This evening, President Barack Obama and Gov. Mitt Romney engaged with citizens in a second “Town Hall”-styled Presidential debate. In this format, attendees adressed the candidates directly, asking about the issues that were important to them.
As the debate progressed, we tracked the keywords on Twitter which corresponded with citizen questions. Spikes in topic mentions per minute are displayed in the first chart below, highlighted with text descriptions. Twitter activity for “Women” tops the chart with a whopping peak of 24,170 Tweets per minute during discussion about discrimination in the workplace. This spike overshadows those of all other topics, including “Immigrants”, “China”, and even “Jobs”:
(click image for larger version and topic legend)
We also analyzed social sentiment on Twitter for Obama (“Obama” and @BarackObama) and Romney (“Romney” and @MittRomney). Though both candidates were in negative territory throughout most of the debate (perhaps due to uncomfortable interruptions and shouting matches with the moderator), Obama received a noticeable hike in sentiment during the “Women” discussion around 6:35 PDT:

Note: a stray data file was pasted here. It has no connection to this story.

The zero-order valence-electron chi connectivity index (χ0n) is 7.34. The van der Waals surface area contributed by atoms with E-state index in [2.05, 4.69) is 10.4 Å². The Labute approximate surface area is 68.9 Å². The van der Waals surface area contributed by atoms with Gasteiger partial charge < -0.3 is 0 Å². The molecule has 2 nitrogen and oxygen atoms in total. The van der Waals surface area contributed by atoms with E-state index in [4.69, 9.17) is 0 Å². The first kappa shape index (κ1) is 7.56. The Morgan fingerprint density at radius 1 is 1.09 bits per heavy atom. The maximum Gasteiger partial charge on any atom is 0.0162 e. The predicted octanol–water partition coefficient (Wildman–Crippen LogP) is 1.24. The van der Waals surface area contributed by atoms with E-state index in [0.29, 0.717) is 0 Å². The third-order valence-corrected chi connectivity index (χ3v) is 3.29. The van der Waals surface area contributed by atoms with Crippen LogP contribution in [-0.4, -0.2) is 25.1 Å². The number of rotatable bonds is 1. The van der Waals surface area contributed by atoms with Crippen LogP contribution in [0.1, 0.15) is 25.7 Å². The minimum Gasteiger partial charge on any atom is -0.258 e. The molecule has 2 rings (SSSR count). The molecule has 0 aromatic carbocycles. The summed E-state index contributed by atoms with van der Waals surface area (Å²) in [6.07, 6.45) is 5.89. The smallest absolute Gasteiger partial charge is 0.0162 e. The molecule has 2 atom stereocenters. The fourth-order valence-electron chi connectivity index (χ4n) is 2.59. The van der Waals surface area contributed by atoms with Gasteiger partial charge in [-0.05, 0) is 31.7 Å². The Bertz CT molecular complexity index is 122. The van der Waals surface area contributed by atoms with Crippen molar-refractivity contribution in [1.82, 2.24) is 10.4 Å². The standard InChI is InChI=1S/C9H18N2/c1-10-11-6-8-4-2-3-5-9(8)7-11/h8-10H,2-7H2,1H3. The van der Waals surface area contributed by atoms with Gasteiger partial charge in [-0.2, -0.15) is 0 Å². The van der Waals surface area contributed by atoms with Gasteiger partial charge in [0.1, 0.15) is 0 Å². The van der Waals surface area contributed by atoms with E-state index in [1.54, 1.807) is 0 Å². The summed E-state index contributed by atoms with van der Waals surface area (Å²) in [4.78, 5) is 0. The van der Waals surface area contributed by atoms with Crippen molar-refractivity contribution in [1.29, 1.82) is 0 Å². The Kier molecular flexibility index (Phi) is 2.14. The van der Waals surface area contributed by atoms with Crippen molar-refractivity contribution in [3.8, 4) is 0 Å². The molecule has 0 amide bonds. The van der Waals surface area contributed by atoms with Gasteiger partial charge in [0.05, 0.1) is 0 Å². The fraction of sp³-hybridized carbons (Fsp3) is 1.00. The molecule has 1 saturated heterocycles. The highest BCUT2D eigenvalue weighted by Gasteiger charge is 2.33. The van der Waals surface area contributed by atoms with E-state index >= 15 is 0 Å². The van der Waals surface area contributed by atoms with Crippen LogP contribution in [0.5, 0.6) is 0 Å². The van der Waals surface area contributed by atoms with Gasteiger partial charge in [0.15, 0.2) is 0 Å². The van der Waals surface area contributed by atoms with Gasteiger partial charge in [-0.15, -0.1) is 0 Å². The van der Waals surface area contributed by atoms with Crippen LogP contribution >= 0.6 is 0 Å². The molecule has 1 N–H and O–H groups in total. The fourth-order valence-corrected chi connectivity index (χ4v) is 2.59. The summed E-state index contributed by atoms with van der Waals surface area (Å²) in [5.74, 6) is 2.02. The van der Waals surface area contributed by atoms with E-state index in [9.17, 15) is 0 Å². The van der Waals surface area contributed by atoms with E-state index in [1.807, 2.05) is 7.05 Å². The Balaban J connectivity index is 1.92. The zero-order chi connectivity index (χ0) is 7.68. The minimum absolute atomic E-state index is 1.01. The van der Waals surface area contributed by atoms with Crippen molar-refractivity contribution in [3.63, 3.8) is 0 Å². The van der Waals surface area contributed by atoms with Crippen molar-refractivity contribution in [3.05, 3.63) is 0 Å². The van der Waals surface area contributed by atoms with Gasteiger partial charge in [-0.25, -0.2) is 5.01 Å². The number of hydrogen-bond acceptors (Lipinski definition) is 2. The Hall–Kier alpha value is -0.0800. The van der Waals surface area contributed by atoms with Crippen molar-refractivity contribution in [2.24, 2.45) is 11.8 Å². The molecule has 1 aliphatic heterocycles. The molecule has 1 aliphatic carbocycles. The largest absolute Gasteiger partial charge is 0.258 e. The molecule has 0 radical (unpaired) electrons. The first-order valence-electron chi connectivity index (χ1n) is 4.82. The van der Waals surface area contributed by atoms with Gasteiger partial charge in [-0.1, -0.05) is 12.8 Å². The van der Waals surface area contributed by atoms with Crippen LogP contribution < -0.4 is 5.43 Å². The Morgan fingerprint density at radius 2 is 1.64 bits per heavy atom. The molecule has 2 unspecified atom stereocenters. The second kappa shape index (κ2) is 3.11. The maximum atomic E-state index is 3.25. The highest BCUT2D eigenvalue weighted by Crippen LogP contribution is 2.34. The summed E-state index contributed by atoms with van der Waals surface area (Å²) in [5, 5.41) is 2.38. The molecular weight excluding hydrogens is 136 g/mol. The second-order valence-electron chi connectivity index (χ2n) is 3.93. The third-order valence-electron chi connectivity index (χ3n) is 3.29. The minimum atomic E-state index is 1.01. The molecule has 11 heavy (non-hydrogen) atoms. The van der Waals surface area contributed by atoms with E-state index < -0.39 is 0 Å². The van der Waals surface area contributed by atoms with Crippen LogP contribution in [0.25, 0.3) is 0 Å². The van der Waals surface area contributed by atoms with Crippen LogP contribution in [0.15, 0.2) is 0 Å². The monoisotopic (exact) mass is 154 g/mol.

We also thought it would be useful to figure out where people were discussing these topics. With the help of CartoDB, a geospatial cloud database, we mapped the Twitter discussion of all topics listed in the first chart by state, using % of all activity in each state as our comparative measure. As seen below, some important Swing states were heavily involved in the Twitter discussion around debate topics (Wisconsin, Virginia, Colorado, Florida, and New Hampshire):
(click image for interactive version)
In general, though the debate itself was filled with arguing, there’s no arguing with Twitter results: women’s issues have topped the charts and remain an important part of this Presidential race.